Sports and Violence (USA)

It had been reported by Time magazine that between 43 000 and 67 000 high-school football players suffer concussions each year and that may just be a mere understatement. Sports injuries cases are increasing and becoming more and more significant. The greatly mushrooming number of cases of sports injuries makes us question, is violence in sports inevitable?

Violence is a physical force which can inflict pain or harm when exerted to the involved parties. It seems that this act of aggression is becoming more and more prevalent in sports especially contact sports such as football, hockey and rugby etc. We shall categorise violence into different types: one which happens while the game is going on and the post-game violence.

The violence in the field shows great emphasis on the players’ desire to win or in another case, the playing teams’ way to gain fans. Many a time, the number of fans supporting a certain team is a representation of a team’s recognition and popularity among others. This indirectly means that the more fans the team has, the ‘better’ it is. Countless players tend to stray away from the true values and the meaning of the sport, and violence in this case shows the loss of sportsmanship. For example, when the first UFC began in 1993, it was meant to be a showcase for Brazilian-style jujitsu (a fighting style), but it quickly devolved into a circus. Wild audiences screamed for more violent drama. It seems the sport was more treasured for its dramatic actions instead of the actual sport value and these sportsmen may give the audience what they want to see just for the sake of gaining more fans.

Richard Lustberg, a journalist, teacher and creator of, says post-game violence is an outlet to unleash the rage. An incident during the game which may has displeased either of the parties can catalyze the rage. Violence may be a channel for players to display their resentment to another player of the opponent- intentionally or unintentionally. However, most violence occurred during the game are being fairly dealt with.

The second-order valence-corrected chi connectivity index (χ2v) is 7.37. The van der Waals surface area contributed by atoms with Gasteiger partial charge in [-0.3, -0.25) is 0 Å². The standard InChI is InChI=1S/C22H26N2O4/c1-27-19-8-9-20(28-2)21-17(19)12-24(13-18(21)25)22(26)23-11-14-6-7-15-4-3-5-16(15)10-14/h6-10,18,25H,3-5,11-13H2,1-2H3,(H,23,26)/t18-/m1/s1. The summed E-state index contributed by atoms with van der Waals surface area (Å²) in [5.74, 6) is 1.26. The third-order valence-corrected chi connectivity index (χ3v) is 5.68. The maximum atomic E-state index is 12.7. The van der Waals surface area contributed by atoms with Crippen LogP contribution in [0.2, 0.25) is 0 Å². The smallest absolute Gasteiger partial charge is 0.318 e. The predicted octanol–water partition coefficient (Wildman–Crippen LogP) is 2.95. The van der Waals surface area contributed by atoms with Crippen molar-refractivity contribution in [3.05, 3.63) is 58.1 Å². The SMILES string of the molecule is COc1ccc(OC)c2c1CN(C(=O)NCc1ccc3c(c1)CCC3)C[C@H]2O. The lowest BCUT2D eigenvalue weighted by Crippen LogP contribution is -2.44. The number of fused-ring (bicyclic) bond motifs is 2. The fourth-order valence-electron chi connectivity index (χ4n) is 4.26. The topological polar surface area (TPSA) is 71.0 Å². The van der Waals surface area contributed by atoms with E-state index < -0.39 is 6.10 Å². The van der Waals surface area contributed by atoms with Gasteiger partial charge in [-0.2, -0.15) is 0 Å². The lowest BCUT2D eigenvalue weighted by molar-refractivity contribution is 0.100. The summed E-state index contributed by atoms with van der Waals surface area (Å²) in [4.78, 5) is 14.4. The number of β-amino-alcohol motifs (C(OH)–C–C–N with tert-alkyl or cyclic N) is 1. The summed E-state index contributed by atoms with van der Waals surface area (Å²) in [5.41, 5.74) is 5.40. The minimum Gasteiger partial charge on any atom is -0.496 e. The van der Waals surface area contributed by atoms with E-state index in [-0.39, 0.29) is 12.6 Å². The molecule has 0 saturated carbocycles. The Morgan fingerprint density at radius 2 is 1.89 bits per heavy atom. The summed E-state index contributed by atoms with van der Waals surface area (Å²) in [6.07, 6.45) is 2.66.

For example, in a baseball brawl, St. Louis Cardinal’s slugger, Tino Martinez was hit by a pitch from Arizona pitcher, Miguel Batista. After the play, Batista glared at Martinez as if to say, “I meant to do it.” A play later, as Martinez trotted off the field, he went after Batista and a brief bench-clearing brawl ensued.

At the same time, violence in sports does not just happen in America. Who can forget the infamous rugby match between St’ Andrew’s Secondary School and Anglo Chinese School (Independent), where a fight broke out right after a match? This happened here, in Singapore, or the ‘Zidane Headbutt’ incident during the 2006 World Cup Finals in Berlin. Apart from these two incidents, many other examples exist around the world and throughout history. Sport is something which can be found everywhere, it is like the sky, the land, the seas, and one cannot escape it. Neither can one escape the violence which is related to any sport. Violence in sport is therefore in evitable. It is correlated and can never be separated. To have a sport without violence means to have players who will never feel frustrated in a match, to be able to tolerate any insult and have enough self control to control their emotions. In other words, the player haws to be either a saint or a robot without a heart. Even then, one cannot say with hundred percent certainties that no violence will take place during a match.

Violence in sports is not new to us and is likely to continue on, however, the question is, whether we play sports for enjoyment and leisure; or for the glory of winning, will we do anything to succeed and emerge victorious, including resorting to violence?

Credits: 1.2.3.

By: Pang Yun Jing, Kyla Wong, Isaac Chong, Dorothea Leong and Phyllis Zhuang 10A06

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